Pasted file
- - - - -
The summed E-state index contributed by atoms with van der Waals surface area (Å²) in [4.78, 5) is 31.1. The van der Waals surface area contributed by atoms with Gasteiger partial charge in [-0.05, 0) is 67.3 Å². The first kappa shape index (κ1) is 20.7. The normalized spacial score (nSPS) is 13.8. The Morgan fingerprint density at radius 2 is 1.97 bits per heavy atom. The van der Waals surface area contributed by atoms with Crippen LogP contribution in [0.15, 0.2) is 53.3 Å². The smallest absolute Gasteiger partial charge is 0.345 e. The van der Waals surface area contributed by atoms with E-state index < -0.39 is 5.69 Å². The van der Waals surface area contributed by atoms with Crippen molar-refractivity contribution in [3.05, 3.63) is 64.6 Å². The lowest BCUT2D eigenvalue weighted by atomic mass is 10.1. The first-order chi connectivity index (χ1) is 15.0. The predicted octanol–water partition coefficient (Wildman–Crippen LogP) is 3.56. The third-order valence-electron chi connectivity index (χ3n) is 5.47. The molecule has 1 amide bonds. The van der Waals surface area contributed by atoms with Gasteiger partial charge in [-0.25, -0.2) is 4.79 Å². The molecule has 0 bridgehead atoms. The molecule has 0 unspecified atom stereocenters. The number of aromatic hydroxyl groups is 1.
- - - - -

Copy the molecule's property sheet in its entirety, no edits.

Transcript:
The summed E-state index contributed by atoms with van der Waals surface area (Å²) in [4.78, 5) is 31.1. The van der Waals surface area contributed by atoms with Gasteiger partial charge in [-0.05, 0) is 67.3 Å². The first kappa shape index (κ1) is 20.7. The normalized spacial score (nSPS) is 13.8. The Morgan fingerprint density at radius 2 is 1.97 bits per heavy atom. The van der Waals surface area contributed by atoms with Crippen LogP contribution in [0.15, 0.2) is 53.3 Å². The smallest absolute Gasteiger partial charge is 0.345 e. The van der Waals surface area contributed by atoms with E-state index < -0.39 is 5.69 Å². The van der Waals surface area contributed by atoms with Crippen molar-refractivity contribution in [3.05, 3.63) is 64.6 Å². The lowest BCUT2D eigenvalue weighted by atomic mass is 10.1. The first-order chi connectivity index (χ1) is 15.0. The predicted octanol–water partition coefficient (Wildman–Crippen LogP) is 3.56. The third-order valence-electron chi connectivity index (χ3n) is 5.47. The molecule has 1 amide bonds. The van der Waals surface area contributed by atoms with Gasteiger partial charge in [-0.25, -0.2) is 4.79 Å². The molecule has 0 bridgehead atoms. The molecule has 0 unspecified atom stereocenters. The number of aromatic hydroxyl groups is 1.